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Separate housing for first-generation students

Cody Russell lives in the First Generation Living Learning Community at the University of Kentucky.

Freshman Josh Johnson is helping a younger brother apply to college.

Samantha La Mar says living with other first-generation college students has given her the confidence to branch out.

In a basement lounge at the University of Kentucky in Lexington, a few dozen students line up for fried chicken and an array of international sauces, from Indian curry to British pineapple chutney.

This is the Blanding III holiday party. About half the students in the dorm are the first in their families to go to college. They’ve chosen to live together, study together and tonight make gingerbread houses together in a friendly competition.

Cody Russell and Alejandra Sanchez lean over a ping-pong table, attempting to hang tiny frosting icicles on their gingerbread roof.

Cody is from Taylor County, Ky., in the rural heart of the state. He was raised by a single mom. She worked at the Fruit of the Loom factory -- before it closed. Then she worked at an auto plant making side mirrors. He says watching her sometimes work two jobs and struggle to pay the bills, he was determined to go to college.

But when he got here, "it was a complete culture shock," he says.

With its vast campus and almost 30,000 students, most freshmen would find UK daunting. The whole point of this dorm is to help them adjust. Students got to move in a few days early, so they bonded before classes even started. Older students who were also the first in their families to go to college serve as mentors.

"It makes this big university for a lot of us that came from small towns a little bit smaller, and a little bit more like home," Cody says.

The so-called First Generation Living Learning Community was created to address a crisis in Kentucky. The state has a smaller share of college graduates in the workforce than almost any other state.

At UK, only about 22 percent of first-generation students finish in four years. Just 46 percent graduate in six years.

 "So we're not serving our mission to educate the commonwealth, if we're sending half of those students home with a broken dream," says Matthew Deffendall, director of First Generation Initiatives at the university.

Deffendall helped launch the program two years ago to keep more of those students coming back.

"As we know from student development theory, if they make a connection to campus, they'll want to stay," he says. "So we thought, why not create a community of other students who were going through the same thing?"

Students don't just live together. They have events and workshops focused on life skills, and special staff advisers. And they take classes together, like UK 101 -- a class on how to navigate college life.

The night after the holiday party, many of the students were in a communications class together presenting digital projects. Faculty lecturer Jami Warren says students in the program seem to catch on more quickly than her other students.

"I think a great deal of that probably comes from the fact that they’re not only taking this course together, but they’re also living together," she says. "So they do homework together, they have study sessions together."

In the first years of the program, 92 percent of students have come back for their second year, compared to just over 72 percent of all first-generation students on campus. Their grades are higher, too, says Deffendall.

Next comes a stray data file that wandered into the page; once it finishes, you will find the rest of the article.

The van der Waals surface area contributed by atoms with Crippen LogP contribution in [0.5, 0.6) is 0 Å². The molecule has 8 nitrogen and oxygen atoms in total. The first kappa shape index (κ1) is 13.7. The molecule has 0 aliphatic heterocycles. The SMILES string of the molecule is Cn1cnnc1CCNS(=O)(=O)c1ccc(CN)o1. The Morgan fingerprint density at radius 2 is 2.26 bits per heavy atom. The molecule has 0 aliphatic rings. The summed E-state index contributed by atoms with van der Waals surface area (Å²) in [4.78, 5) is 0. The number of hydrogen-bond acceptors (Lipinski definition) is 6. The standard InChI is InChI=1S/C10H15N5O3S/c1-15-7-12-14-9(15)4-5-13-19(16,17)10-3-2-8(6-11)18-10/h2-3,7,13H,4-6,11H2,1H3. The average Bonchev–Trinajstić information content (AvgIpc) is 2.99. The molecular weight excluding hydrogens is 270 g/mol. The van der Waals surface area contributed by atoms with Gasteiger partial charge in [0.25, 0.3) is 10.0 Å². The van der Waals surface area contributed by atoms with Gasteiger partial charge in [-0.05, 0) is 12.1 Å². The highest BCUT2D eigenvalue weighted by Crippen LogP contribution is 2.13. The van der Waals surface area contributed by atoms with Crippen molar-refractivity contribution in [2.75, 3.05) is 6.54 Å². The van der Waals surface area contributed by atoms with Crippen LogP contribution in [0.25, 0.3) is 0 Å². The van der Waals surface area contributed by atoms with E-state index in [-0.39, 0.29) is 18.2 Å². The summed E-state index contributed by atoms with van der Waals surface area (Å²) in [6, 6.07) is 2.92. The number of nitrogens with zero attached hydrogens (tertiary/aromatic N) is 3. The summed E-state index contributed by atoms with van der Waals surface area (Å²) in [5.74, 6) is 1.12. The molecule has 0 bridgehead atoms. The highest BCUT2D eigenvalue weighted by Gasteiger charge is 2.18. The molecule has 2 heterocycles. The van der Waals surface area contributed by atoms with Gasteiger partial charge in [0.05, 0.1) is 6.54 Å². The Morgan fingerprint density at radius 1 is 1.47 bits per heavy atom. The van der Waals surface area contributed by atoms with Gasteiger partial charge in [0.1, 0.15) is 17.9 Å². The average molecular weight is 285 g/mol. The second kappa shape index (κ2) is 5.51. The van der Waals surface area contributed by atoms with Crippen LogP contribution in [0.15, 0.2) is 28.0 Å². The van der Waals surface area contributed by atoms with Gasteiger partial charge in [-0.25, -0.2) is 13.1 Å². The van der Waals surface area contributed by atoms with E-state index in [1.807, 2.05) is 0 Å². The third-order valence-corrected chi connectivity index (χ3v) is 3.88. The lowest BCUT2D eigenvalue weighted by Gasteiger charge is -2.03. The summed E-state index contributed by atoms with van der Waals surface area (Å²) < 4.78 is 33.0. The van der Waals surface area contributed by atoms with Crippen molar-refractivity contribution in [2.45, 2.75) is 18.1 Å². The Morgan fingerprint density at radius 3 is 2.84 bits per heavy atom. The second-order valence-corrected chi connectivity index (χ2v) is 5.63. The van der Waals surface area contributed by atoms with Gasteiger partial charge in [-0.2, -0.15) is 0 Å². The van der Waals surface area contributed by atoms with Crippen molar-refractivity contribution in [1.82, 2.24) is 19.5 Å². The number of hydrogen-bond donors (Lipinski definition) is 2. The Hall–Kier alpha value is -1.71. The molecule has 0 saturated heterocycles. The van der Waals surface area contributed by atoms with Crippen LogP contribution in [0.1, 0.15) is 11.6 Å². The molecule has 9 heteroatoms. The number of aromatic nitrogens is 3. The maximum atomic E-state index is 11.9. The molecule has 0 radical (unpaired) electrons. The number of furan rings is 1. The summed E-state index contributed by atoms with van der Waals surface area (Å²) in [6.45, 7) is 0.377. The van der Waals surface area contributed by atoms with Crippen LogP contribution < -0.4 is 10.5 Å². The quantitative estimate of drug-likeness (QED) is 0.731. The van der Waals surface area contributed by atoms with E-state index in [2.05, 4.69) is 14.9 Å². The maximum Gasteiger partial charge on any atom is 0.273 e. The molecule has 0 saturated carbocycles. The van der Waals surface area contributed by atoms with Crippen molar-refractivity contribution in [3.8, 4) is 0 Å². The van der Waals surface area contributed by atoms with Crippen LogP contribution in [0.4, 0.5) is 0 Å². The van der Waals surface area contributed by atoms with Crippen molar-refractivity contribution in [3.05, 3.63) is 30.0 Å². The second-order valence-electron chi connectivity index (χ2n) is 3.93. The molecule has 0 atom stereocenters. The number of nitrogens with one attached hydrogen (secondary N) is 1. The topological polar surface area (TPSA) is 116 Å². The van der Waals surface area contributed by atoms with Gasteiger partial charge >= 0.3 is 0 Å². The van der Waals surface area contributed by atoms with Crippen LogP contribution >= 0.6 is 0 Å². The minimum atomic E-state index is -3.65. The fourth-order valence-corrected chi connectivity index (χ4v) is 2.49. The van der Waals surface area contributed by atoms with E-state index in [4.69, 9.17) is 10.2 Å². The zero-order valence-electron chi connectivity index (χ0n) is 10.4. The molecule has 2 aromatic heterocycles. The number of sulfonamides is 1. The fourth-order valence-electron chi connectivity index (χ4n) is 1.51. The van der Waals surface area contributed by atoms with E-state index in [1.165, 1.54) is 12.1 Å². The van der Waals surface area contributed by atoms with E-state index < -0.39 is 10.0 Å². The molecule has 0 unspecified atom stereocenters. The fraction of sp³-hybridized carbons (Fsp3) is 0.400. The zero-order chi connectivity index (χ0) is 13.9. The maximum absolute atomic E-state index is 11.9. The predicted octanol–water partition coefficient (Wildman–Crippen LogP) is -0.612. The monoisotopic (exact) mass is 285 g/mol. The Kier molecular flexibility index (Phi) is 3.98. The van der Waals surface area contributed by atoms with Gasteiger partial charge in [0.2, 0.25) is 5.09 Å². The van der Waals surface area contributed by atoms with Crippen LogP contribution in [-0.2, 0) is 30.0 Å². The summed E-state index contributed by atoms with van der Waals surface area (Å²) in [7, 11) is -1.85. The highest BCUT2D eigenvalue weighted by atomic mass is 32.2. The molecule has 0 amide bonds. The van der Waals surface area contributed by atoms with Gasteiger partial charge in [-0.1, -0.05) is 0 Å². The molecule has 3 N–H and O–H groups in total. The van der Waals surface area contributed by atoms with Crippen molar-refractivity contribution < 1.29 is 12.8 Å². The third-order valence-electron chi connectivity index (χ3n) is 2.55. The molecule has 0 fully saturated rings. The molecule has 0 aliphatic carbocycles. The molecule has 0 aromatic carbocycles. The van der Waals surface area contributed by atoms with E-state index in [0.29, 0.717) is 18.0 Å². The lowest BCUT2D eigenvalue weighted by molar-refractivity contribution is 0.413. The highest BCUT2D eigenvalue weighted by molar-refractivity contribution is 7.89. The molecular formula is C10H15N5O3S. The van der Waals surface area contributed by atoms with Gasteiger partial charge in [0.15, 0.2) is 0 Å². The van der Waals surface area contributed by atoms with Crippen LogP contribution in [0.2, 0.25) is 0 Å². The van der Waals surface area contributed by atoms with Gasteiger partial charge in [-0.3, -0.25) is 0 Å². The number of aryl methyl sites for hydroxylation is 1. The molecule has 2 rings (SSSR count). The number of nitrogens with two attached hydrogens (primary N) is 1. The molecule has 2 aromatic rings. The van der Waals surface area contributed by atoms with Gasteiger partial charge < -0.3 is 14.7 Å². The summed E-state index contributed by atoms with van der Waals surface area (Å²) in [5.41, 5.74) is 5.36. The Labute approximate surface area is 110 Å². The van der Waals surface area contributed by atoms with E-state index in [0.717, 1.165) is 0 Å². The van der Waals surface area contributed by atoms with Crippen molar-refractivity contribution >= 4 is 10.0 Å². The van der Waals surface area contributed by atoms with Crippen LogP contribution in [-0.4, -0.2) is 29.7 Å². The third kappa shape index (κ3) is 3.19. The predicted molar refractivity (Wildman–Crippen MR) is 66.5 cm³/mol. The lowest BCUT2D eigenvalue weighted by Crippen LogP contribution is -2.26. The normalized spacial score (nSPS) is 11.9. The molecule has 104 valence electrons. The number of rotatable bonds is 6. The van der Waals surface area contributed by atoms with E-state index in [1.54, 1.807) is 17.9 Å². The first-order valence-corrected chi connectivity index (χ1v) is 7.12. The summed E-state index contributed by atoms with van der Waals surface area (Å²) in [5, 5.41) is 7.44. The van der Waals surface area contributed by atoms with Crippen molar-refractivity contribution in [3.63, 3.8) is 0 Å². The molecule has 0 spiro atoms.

"So they’re performing stronger, they’re being retained at a higher rate, and they’re forming connections," he says.

And they’re not just changing their own futures -- but that of their families.

Josh Johnson came from Pikeville in Eastern Kentucky, where college wasn’t in the cards for most of his fellow students.

"Most of them go straight in the workforce, or go into coal, because that’s the main industry where I’m from," he says. "I wanted to have a better life for myself and my children."

His example has rubbed off on his younger brother; Josh is helping him apply for college now.

But as programs like Kentucky's have cropped up on other campuses, some worry about isolating first-generation students. One benefit of college is mixing with more advantaged students, says Richard Kahlenberg with the Century Foundation, and those connections pay off in career opportunities later in life.

"To the extent that colleges are encouraging low-income and first-generation students to socialize separately and apart from others, I think that’s not doing those students any good," he says.

Those in Kentucky's program say they meet lots of other students. For one thing, after the first year most of them will live off campus or in other housing. Samantha La Mar from Erlanger, Ky., says having that home base has actually helped her branch out.

"Since I got here and was able to kind of open up and meet new people and I started to feel comfortable, I was like, ‘Hey, I met all these people that are like me, so maybe I can say "hi" to the girl sitting next to me in my English class, or maybe I can join a group,’" she says.

Or even lead one. She wants to be resident advisor in the dorm next year, to help other students make the transition.

About the author

Amy Scott is Marketplace’s education correspondent covering the K-12 and higher education beats, as well as general business and economic stories.

Freshman Josh Johnson is helping a younger brother apply to college.

Samantha La Mar says living with other first-generation college students has given her the confidence to branch out.

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